Cooked Grasshopper Month

Cooked grasshoppers (or chapulines) are often eaten in mexico, and are known to be high in protein

Rhonda jenkins in room C29, Jenkins often makes cookies with grasshoppers in them.

Cruise Jones

Rhonda jenkins in room C29, Jenkins often makes cookies with grasshoppers in them.

Imagine biting into a chocolate chip cookie, but as you bite into it you realize this is no ordinary cookie. Cookies shouldn’t be juicy, crunchy, or overly salty but this cookie is different…there’s a grasshopper in this cookie!

Traditionally, “Cooked Grasshopper Month” is between the month of May to early autumn, because this is around the time they hatch.

Grasshoppers are now being bred specifically to be eaten.

Grasshoppers are an insect but are also a delicacy in Uganda (a country in East Africa), where they are boiled and sometimes deep-fried. Mexico and Central America also eat grasshoppers.

 Grasshoppers have greenish-yellow blood, this is because they are small and have no red blood cells.

Rhonda Jenkins, one of the two teen living teachers here, has her nutrition and foods students make grasshopper cookies every trimester. She says that most of her students enjoy eating them, and she would eat one without thinking twice.

She started cooking with grasshoppers because eating insects is big in other cultures where most animals are considered holy, or are pets, so insects are a great substitute for protein.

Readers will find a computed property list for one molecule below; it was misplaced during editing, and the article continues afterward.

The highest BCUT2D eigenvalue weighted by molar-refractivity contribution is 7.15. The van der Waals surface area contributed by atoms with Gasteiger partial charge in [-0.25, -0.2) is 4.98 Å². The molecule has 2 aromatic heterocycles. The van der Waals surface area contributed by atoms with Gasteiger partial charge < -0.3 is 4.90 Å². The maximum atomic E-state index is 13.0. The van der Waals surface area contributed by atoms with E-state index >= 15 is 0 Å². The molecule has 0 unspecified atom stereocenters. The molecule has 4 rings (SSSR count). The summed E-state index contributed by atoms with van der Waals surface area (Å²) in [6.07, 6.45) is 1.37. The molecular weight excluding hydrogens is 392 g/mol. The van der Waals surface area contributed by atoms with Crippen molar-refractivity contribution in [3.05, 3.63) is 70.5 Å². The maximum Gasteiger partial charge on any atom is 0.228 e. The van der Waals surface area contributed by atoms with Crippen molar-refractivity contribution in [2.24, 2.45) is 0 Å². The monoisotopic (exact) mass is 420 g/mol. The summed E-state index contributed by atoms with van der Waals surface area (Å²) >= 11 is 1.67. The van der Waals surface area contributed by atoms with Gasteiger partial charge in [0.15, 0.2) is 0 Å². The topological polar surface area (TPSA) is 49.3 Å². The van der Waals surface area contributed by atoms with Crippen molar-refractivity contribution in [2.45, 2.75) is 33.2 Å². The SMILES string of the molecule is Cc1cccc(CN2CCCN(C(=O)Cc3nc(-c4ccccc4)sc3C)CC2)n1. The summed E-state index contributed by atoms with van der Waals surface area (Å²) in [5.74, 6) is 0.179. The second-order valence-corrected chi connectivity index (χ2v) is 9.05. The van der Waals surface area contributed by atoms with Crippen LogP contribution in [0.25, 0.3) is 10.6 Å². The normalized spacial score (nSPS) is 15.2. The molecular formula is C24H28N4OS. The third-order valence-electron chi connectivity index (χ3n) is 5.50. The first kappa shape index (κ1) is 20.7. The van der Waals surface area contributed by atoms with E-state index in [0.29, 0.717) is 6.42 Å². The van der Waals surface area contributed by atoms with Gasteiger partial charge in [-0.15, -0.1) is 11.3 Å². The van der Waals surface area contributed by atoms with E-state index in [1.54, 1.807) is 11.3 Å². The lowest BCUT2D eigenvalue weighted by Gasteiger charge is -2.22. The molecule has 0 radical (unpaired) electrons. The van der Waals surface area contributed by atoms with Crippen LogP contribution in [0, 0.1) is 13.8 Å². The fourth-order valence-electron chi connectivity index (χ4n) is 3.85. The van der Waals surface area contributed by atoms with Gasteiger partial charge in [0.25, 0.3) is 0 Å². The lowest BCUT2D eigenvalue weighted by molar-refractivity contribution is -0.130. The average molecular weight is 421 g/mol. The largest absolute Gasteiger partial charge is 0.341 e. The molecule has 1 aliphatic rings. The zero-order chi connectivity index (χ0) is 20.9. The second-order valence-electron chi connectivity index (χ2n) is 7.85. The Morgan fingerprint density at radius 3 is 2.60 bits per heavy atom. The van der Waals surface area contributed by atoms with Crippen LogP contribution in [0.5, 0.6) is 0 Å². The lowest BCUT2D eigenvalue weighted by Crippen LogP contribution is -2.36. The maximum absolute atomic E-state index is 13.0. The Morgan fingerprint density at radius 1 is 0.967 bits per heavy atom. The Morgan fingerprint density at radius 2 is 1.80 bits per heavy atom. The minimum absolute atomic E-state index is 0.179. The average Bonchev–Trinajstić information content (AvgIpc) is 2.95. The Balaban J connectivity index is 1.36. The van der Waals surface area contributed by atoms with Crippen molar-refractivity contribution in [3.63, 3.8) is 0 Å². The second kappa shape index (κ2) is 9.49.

Cooked grasshoppers (or chapulines) offer essential nutrients, and minerals like zinc, and iron. Grasshoppers have 30-46% protein, making them high in protein, they are also 41-43% fat and 10-13% dietary fiber, making these bugs nutritious.

Chapulines are often eaten in Mexico, and are said to taste like salt and vinegar chips, but juicier.

Eating grasshoppers originated in Uganda. The grasshoppers they use for these are called Nsenene, which are green until they are cooked, when they get lightish brown, or a dark brown color. 

 This species has long been known as one of the many totems of Buganda Kingdom of Uganda. They were founded by Seruwu Douglass from Ssese Islands in Masaka. This species is a delicacy in central and south-western Uganda, as well as an important source of income. The insect is also found in Kenya, Rwanda, Tanzania and Madagascar. 

Traditionally in Uganda, nsenene were collected by children and women. Although the women were made to do the treacherous work of collecting nsenene, they were never allowed to eat them. It was believed that women who consume nsenene would bear children with deformed heads like those of a conocephaline bush cricket. Nowadays, nsenene are consumed by most women in the areas where this insect is traditionally eaten.